Think of the Rev. Dr. Martin Luther King Jr, or Mahatma Gandhi, or Alan Kurdi (the Syrian refugee child whose body washed up on the shore of the Mediterranean), or Maxmilian Kolbe, or Matthew Shepard, or Malala Yousafzai, or Dr. Christine Blasey Ford. Or, as I was reminded this morning, the newly canonized Oscar Romero. Perhaps even Freddie Mercury himself, who suffered for years, despite his success, once saying famously “You can have everything in the world and still be the loneliest man. And that is the most bitter type of loneliness. Success has brought me world idolisation and millions of pounds, but it’s prevented me from having the one thing we all need: A loving, ongoing relationship.” Freddie Mercury, despite his success, struggled with his sexuality—the challenges he faced living up to others’ expectations can be heard in many of his lyrics. Near the end of his life he wasted away for months before finally admitting publicly that he had AIDS. His death from an AIDS-related illness less than 24 hours after this admission marked the first major musical figure who succumbed to the disease. He was not without sin, and yet his suffering served to help change the discussion of HIV/AIDS from being God’s punishment for deviancy to a devastating illness that could affect anyone, regardless of orientation. In this way, perhaps Freddie Mercury was a “Suffering Servant” as well.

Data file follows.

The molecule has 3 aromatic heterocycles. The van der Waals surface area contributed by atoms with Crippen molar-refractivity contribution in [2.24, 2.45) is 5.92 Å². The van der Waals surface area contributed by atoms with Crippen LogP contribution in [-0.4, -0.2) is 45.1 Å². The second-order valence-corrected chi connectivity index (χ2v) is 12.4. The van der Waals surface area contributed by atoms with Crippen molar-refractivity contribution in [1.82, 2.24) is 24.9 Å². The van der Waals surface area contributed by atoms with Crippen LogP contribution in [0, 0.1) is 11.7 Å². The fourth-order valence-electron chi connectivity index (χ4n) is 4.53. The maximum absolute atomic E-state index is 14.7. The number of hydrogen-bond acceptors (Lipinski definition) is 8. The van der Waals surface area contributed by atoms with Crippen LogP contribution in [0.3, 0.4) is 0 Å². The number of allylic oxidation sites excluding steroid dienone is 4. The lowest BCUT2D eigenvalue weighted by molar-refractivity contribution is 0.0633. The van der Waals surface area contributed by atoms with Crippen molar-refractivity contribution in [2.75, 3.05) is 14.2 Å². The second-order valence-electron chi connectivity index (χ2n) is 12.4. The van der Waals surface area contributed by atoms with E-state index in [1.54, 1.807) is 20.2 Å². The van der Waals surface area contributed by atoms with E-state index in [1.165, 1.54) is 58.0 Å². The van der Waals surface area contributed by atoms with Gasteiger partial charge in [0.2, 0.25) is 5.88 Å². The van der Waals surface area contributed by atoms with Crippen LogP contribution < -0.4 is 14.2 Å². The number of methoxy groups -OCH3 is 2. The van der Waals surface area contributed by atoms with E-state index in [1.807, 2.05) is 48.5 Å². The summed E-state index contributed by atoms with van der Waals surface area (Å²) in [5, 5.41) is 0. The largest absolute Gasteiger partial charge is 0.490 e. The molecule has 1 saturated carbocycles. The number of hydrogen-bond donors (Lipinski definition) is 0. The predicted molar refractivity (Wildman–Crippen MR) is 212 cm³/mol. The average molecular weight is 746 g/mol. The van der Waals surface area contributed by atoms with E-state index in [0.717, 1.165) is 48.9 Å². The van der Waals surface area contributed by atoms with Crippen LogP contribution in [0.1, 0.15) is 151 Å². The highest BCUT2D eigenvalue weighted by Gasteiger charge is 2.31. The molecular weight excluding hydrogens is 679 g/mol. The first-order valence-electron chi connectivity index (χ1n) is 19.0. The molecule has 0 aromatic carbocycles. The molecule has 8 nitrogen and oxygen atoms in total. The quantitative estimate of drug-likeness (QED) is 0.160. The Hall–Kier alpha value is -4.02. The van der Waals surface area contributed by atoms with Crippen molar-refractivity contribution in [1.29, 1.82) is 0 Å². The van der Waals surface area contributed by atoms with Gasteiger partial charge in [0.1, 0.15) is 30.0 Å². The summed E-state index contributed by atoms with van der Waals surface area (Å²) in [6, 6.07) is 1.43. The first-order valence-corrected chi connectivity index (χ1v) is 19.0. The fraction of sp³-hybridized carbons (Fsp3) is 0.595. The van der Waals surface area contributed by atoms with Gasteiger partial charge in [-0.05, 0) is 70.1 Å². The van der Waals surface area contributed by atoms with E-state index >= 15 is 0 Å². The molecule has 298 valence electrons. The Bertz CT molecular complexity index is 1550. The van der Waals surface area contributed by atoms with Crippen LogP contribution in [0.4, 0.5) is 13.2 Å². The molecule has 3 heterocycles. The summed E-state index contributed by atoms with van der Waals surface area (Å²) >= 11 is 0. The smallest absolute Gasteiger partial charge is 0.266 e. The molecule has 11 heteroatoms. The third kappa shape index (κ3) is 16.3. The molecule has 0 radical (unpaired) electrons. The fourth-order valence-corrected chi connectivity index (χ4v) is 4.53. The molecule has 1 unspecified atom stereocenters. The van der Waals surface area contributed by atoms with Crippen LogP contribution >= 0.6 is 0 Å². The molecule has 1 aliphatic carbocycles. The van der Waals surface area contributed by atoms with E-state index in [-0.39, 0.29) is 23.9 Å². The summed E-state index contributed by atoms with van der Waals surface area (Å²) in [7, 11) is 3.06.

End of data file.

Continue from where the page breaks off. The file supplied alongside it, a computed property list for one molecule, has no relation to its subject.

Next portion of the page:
So, with all this evidence of suffering, what then do we make of the “promises” in the psalms? “Those who love me, I will deliver; I will protect those who know my name. When they call to me, I will answer them; I will be with them in trouble, I will rescue them and honor them. With long life I will satisfy them, and show them my salvation.”

Are these real promises? Can we really trust in God? If so, why do we still see so much suffering?

Yes, these are real promises and yes, we can trust God. We must not overlook the most important part of the psalm I read: in the midst of all of the ways that God promises to rescue and protect those who love God, God says “I will be with them in trouble.” Not that they will not have trouble, but that God will not abandon them in the midst of it. Here’s the thing to remember: God is not restricted by life and death as we are. The notion of being “in this life” or being “beyond this life” are entirely different concepts for the God who created life and sustains it than they are for us who are mere subjects of them. God can fulfil the promise to “satisfy with long life and show them my salvation” without being restricted to our earthly lives. Elsewhere, the psalmist says “in your book were written all the days that were formed for me, when none of them as yet existed.”

We can trust in a God that is faithful. “Those who love me, I will deliver; I will protect those who know my name. When they call to me, I will answer them; I will be with them in trouble, I will rescue them and honor them.”

We are not alone in our struggles. Our God who sent us Jesus as our example of Suffering Servant Leadership will never abandon us.

“Yet it was the will of the Lord to crush him with pain; through him the will of the Lord shall prosper. Out of his anguish he shall see light. The righteous one, my servant, shall make many righteous, and he shall bear their iniquities. Therefore I will allot him a portion with the great.”